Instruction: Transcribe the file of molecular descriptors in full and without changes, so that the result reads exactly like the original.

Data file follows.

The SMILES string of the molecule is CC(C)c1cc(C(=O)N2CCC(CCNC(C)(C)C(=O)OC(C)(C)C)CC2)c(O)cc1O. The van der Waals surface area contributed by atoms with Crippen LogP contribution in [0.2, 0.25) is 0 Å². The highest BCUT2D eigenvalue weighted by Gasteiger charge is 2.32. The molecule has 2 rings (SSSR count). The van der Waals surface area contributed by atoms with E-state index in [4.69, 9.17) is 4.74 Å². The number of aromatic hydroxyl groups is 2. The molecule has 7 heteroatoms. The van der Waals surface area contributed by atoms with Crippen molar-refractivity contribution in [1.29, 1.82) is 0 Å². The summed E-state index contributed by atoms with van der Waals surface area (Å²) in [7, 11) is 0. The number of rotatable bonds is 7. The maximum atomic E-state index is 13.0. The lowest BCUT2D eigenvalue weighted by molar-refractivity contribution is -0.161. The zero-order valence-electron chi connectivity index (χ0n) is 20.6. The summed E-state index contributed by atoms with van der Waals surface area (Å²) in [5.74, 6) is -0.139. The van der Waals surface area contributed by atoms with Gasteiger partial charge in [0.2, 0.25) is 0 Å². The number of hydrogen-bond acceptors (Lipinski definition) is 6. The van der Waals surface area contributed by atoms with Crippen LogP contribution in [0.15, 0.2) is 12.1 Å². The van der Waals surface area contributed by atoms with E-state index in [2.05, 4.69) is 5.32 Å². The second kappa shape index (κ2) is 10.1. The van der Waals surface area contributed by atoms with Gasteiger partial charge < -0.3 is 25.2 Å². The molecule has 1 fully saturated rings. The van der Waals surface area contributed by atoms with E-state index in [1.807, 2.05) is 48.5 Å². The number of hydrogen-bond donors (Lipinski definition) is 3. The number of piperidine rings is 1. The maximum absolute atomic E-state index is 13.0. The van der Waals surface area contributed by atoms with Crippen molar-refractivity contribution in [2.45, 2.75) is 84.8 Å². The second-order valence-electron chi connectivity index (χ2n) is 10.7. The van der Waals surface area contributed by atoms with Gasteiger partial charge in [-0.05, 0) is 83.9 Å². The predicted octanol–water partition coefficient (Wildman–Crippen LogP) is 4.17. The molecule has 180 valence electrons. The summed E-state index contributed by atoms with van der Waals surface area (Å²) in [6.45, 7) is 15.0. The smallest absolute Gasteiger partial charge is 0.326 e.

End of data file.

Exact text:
The SMILES string of the molecule is CC(C)c1cc(C(=O)N2CCC(CCNC(C)(C)C(=O)OC(C)(C)C)CC2)c(O)cc1O. The van der Waals surface area contributed by atoms with Crippen LogP contribution in [0.2, 0.25) is 0 Å². The highest BCUT2D eigenvalue weighted by Gasteiger charge is 2.32. The molecule has 2 rings (SSSR count). The van der Waals surface area contributed by atoms with E-state index in [4.69, 9.17) is 4.74 Å². The number of aromatic hydroxyl groups is 2. The molecule has 7 heteroatoms. The van der Waals surface area contributed by atoms with Crippen molar-refractivity contribution in [1.29, 1.82) is 0 Å². The summed E-state index contributed by atoms with van der Waals surface area (Å²) in [7, 11) is 0. The number of rotatable bonds is 7. The maximum atomic E-state index is 13.0. The lowest BCUT2D eigenvalue weighted by molar-refractivity contribution is -0.161. The zero-order valence-electron chi connectivity index (χ0n) is 20.6. The summed E-state index contributed by atoms with van der Waals surface area (Å²) in [5.74, 6) is -0.139. The van der Waals surface area contributed by atoms with Gasteiger partial charge in [0.2, 0.25) is 0 Å². The number of hydrogen-bond acceptors (Lipinski definition) is 6. The van der Waals surface area contributed by atoms with Crippen LogP contribution in [0.15, 0.2) is 12.1 Å². The van der Waals surface area contributed by atoms with E-state index in [2.05, 4.69) is 5.32 Å². The second kappa shape index (κ2) is 10.1. The van der Waals surface area contributed by atoms with Gasteiger partial charge < -0.3 is 25.2 Å². The molecule has 1 fully saturated rings. The van der Waals surface area contributed by atoms with E-state index in [1.807, 2.05) is 48.5 Å². The number of hydrogen-bond donors (Lipinski definition) is 3. The number of piperidine rings is 1. The maximum absolute atomic E-state index is 13.0. The van der Waals surface area contributed by atoms with Crippen molar-refractivity contribution in [2.45, 2.75) is 84.8 Å². The second-order valence-electron chi connectivity index (χ2n) is 10.7. The van der Waals surface area contributed by atoms with Gasteiger partial charge in [-0.05, 0) is 83.9 Å². The predicted octanol–water partition coefficient (Wildman–Crippen LogP) is 4.17. The molecule has 180 valence electrons. The summed E-state index contributed by atoms with van der Waals surface area (Å²) in [6.45, 7) is 15.0. The smallest absolute Gasteiger partial charge is 0.326 e.